American standards of public education are not competitive. It is not really a matter for federal jurisdiction; part of the solution must be an approach analogous to welfare reform, in which the states pursue a variety of programs and competition reveals the most promising. The vast increase in education spending that has produced a serious erosion in quality of education is a cautionary tale. The dead hand of the teachers’ unions must be the largest single culprit and the long-proclaimed goal of rewarding performance must be correct, even if the application of it has yielded very spotty results. If accurate methods of evaluating the performance of different states could be found, federal funding could be largely scaled back to merit-based block grants, which is presumably not too far from what the governor of Texas was cranking up to when he scuttled his candidacy with the portentous “Oops.”
Illegal aliens should be identified and enabled to earn citizenship, initially in a program to revive domestic manufacturing with a transitional sub-minimum wage, and henceforth, the borders and entry points should be adequately staffed to ensure that people are admitted to the country by design and not by inadvertence. This, coupled with the favorable tax treatment of manufacturing, would help to revive secondary industry, reduce the current-account deficit, absorb the unemployed, and wean the work force away from its chimerical infatuation with service industries. The able-bodied unemployed and underemployed could be offered conservation and public-workfare employment modeled on the best of the New Deal public works and Eisenhower-era interstate-highway programs. They would be relieved of the specter of idle destitution and the nation’s crumbling infrastructure would be renovated economically.
Natural-gas conversions from oil should be incentivized and domestic drilling for gas and oil should be fiscally encouraged with the vigilant application of all reasonable environmental safeguards, but not continued paranoid obsessions with prudently manageable industrial hazards. These measures and a somewhat higher gasoline tax would finally get to grips with the horrible open artery of the current-account deficit.
It is discouraging that no one except Newt Gingrich among the candidates, and he only for budgetary reasons, focuses on the shambles of the American justice system, as the legal system saps almost as much national income and energy as medical costs, with not a fraction of the benefit to the country. All jurisdictions should be incentivized to reduce and consolidate the number of laws and regulations. Judges and justices should be appointed who have some demonstrated respect for the Bill of Rights and are not just prosecutors in robes. The War on Drugs is a complete failure and a corrupt fraud; drugs are cheaper, more plentiful, and of better quality after the waste of a trillion dollars and the imprisonment for absurdly overlong sentences of 2 million easily replaced small fry. Soft drugs should be legalized and treatment in most cases should replace incarceration. People with psychotic mental problems should not be in prison and per capita rates of incarceration, which are now six to twelve times those of the countries mentioned above, should be replaced by fewer and shorter custodial sentences and more community service for the nonviolent. The farcical mockery of the grand jury should be replaced by an objective para-judicial determination of whether there are probable grounds to prosecute.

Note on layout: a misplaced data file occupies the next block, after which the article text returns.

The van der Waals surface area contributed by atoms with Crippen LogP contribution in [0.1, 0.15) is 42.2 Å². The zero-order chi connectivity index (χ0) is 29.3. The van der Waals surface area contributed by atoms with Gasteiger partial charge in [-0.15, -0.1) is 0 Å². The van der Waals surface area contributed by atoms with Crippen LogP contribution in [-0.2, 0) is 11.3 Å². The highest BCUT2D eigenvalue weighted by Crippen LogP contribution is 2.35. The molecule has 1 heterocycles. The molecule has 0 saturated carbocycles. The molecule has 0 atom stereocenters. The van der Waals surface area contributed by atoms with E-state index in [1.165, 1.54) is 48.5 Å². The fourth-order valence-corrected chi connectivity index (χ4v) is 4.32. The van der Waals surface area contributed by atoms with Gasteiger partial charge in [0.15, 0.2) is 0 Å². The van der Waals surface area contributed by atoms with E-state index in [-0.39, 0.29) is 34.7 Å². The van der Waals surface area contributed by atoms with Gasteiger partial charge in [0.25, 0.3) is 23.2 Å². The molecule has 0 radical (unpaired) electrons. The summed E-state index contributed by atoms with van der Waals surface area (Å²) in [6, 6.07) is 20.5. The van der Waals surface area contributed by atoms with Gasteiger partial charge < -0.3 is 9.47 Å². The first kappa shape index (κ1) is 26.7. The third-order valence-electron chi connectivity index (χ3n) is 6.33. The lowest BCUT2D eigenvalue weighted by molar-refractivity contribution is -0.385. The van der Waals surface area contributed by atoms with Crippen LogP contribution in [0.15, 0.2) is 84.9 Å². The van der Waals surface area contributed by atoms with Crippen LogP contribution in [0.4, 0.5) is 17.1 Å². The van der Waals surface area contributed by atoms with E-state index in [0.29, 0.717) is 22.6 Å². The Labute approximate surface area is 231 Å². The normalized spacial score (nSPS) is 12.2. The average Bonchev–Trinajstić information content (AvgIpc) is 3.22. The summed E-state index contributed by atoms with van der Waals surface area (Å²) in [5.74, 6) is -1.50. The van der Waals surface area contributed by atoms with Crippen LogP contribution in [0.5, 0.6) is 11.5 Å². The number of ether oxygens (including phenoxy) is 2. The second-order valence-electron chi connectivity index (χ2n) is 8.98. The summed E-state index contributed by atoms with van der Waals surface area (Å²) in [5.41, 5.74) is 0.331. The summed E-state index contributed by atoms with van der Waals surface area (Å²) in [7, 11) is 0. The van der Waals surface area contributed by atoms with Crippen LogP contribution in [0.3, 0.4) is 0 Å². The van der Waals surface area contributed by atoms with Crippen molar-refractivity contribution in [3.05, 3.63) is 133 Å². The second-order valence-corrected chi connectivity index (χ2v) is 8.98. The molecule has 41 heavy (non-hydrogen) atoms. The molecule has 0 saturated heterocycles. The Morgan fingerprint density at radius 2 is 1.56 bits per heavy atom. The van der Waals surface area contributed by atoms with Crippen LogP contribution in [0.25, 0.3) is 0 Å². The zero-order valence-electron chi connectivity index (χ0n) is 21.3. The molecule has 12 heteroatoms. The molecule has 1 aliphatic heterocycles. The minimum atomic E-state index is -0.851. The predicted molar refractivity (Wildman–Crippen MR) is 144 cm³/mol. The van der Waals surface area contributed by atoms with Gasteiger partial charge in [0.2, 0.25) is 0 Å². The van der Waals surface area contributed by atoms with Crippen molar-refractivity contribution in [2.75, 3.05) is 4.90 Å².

The prosecution service, which is now a state-within-a-state terrorizing the entire country, should be stripped of its unlimited powers of intimidation through the hideously perverted plea-bargain system. Arrangements with cooperating witnesses must only have the probative value that survives a full revelation of the evolution of the witnesses’ recollections and the threats of the draconian consequences of non-cooperation. The exercise of the constitutional right to a trial must cease to be an offense punishable by a triple sentence; public defenders must be properly funded and staffed and not just Judas goats for the prosecutors; and the prosecutors’ favorite wheeze of using false affidavits from the FBI to claim ill-gotten gains in ex parte asset seizures in order to deny defendants the right to engage serious counsel and defend themselves must cease. The Supreme Court has been asleep for years while the Bill of Rights was turned into a Swiss cheese by the prosecutocracy.
The candidate proposing anything like the above will win, this year or eventually. And the president who enacts something like it will be halfway to Mount Rushmore. The country is waiting for that candidate, prayerfully and with longing eyes, but not seeing him or her this year. It is easy to forget, but there is not much wrong with America that a little leadership would not put right.